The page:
Anvari

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Awhad ad-Din 'Ali ibn Mahmud, or Awhad ad-Din 'Ali ibn Mohammad Khavarani (1126–1189) was a Persian poet and astronomer. He was court-poet of Seljuq Empire.

Quotes[edit]

Ghazal[edit]

  • O mighty Prince, whose majesty sublime
    Scarce deigns to mount the piebald steed of Time;
    Whose judgment hits the mark of empire high,
    As 'twere an arrow quivered in the Sky–
    To-day hath Heav'n arrayed his cloudy throne,
    The wind shoots keener shafts than Arish's own;
    On every mountain-angle snowflakes star
    The landscape, like a jewelled scimitar.
    And I have graced my song, as well I may,
    With the sweet prelude of another's lay.
    For whose'er of such a day hath sight,
    (Now chiefly when the tangled locks of Night
    Fall thickliest) to his mind will come the line,
    "To-day's the day for tent and fire and wine."
    The Nine Spheres' influence keep thee safe and fast,
    While the Four Elements and Six Directions last!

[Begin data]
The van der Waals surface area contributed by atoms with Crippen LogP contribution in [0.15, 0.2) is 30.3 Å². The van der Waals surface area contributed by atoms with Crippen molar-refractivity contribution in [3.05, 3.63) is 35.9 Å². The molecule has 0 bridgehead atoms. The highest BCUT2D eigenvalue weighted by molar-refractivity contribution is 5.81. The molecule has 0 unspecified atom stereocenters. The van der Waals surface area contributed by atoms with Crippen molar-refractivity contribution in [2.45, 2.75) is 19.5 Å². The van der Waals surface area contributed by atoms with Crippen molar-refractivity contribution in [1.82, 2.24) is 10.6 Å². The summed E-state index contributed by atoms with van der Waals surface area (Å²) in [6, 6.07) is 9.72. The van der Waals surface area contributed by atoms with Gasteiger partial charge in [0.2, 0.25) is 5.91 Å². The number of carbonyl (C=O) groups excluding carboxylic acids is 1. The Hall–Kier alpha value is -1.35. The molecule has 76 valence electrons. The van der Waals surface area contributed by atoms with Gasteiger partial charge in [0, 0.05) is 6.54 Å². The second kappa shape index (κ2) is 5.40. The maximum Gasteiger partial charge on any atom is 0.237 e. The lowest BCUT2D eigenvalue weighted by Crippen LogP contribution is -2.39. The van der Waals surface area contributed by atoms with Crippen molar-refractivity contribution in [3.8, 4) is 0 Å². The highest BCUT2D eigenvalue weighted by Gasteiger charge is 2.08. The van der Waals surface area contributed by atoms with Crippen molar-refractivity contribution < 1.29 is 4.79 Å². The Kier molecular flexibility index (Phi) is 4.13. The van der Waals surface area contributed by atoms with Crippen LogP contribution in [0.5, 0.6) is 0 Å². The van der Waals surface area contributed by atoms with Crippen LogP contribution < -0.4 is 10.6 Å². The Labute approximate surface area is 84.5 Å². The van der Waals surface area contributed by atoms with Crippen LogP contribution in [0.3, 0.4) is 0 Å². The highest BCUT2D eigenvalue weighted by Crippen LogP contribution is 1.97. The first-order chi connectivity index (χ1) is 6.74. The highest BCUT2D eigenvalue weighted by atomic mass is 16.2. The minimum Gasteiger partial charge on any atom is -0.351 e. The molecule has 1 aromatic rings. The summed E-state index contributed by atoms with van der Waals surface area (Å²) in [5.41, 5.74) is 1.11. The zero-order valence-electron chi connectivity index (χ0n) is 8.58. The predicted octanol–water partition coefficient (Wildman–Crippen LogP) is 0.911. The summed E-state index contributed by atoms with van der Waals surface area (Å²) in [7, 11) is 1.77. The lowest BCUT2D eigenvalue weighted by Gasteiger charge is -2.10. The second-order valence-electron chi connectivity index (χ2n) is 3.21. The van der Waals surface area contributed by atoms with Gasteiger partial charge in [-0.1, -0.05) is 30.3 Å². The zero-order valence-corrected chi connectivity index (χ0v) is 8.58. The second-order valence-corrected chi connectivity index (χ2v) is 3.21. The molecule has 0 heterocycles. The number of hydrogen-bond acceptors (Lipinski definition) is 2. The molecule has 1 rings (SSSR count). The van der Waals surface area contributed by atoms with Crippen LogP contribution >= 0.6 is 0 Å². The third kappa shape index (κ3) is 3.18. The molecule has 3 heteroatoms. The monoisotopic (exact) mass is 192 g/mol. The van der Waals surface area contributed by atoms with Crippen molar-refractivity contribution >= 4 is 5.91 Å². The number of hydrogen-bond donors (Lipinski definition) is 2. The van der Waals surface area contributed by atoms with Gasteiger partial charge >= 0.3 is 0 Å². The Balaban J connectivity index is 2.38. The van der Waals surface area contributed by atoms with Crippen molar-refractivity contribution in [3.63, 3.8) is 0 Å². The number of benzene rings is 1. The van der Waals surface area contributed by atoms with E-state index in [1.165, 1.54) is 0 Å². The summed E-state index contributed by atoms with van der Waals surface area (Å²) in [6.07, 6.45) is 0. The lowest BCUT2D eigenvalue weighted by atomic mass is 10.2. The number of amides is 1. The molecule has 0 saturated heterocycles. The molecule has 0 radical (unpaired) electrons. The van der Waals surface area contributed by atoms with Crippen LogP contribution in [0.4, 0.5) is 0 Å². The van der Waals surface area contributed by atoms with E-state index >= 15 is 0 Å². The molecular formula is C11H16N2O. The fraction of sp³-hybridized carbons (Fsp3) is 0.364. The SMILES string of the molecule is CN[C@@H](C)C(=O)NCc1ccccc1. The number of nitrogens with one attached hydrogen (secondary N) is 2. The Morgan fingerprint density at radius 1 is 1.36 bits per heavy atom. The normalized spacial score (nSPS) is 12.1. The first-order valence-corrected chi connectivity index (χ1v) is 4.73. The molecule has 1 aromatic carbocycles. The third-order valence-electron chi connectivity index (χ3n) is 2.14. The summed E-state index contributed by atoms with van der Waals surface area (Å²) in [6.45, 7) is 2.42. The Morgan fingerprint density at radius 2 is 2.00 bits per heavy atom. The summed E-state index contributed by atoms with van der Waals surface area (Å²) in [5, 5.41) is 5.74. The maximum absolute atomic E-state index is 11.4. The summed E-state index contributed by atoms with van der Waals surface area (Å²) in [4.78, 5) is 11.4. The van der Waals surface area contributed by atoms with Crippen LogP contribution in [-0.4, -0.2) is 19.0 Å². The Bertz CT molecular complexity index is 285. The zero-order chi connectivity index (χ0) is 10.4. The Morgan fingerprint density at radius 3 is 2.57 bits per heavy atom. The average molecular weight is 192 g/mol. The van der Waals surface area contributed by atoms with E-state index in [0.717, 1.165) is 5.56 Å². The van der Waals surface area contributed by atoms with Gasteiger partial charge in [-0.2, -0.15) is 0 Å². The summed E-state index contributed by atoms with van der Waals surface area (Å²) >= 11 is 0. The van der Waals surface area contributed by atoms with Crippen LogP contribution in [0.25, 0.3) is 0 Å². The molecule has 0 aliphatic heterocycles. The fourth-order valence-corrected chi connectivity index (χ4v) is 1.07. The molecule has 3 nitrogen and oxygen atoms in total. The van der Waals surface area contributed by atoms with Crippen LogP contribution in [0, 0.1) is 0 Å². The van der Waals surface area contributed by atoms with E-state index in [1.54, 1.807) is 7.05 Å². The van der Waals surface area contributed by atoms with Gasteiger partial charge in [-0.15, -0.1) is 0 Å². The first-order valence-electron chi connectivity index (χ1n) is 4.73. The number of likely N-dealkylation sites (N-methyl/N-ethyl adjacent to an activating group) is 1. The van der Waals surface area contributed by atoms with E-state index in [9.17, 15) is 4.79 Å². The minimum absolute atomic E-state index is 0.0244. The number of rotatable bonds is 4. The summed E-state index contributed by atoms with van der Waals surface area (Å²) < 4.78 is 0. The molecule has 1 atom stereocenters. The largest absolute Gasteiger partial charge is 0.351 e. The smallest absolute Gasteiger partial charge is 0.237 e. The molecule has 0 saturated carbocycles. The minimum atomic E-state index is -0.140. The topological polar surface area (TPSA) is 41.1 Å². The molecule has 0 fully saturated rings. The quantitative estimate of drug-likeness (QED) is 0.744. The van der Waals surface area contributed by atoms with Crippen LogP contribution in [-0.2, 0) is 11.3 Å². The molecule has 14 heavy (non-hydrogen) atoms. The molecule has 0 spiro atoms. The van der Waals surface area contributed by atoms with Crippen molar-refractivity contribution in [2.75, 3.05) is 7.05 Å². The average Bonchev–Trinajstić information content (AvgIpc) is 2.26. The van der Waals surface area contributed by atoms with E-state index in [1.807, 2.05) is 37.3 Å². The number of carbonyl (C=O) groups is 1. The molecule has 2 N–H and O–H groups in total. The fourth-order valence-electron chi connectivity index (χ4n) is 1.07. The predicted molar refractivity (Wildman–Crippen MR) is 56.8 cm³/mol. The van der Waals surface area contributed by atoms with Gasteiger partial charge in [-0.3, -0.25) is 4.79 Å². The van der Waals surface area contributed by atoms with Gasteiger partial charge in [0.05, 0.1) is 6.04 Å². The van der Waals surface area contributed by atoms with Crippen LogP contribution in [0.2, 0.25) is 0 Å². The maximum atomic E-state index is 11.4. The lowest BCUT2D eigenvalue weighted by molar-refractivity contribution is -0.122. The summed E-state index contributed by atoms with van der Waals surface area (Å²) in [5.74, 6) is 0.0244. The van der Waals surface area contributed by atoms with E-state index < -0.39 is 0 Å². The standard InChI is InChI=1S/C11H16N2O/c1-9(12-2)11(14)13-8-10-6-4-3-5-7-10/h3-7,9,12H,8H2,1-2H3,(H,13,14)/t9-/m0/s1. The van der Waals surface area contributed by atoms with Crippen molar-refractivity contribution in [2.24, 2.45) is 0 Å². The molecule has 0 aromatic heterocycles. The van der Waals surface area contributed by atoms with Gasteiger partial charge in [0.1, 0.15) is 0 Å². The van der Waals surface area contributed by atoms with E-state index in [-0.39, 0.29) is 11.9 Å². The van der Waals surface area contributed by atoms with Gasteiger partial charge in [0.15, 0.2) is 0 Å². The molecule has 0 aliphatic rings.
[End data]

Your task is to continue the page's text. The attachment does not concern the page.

• Muhammad Aufi's Lubab ul-Albab: vol. 2, p. 137, quoted in Islamic Poetry and Mysticism, p. 17

The Tears of Khorassan[edit]

  • Waft, gentle gale, oh waft to Samercand,
    When next thou visitest that blissful land,
    The plaint of Khorassania plung'd in woe:
    Bear to Turania's King our piteous scroll,
    Whose opening breathes forth all the anguish'd soul,
    And close denotes whate'er the tortur'd know.
    • The Tears of Khorassan, translated by William Kirkpatrick, quoted in A Literary History of Persia, 1908

External links[edit]

Wikipedia
Wikipedia has an article about:
  • Muhammad Aufi's Lubab ul-Albab: vol. 2
  • A Literary History of Persia by Edward Granville Browne, 1908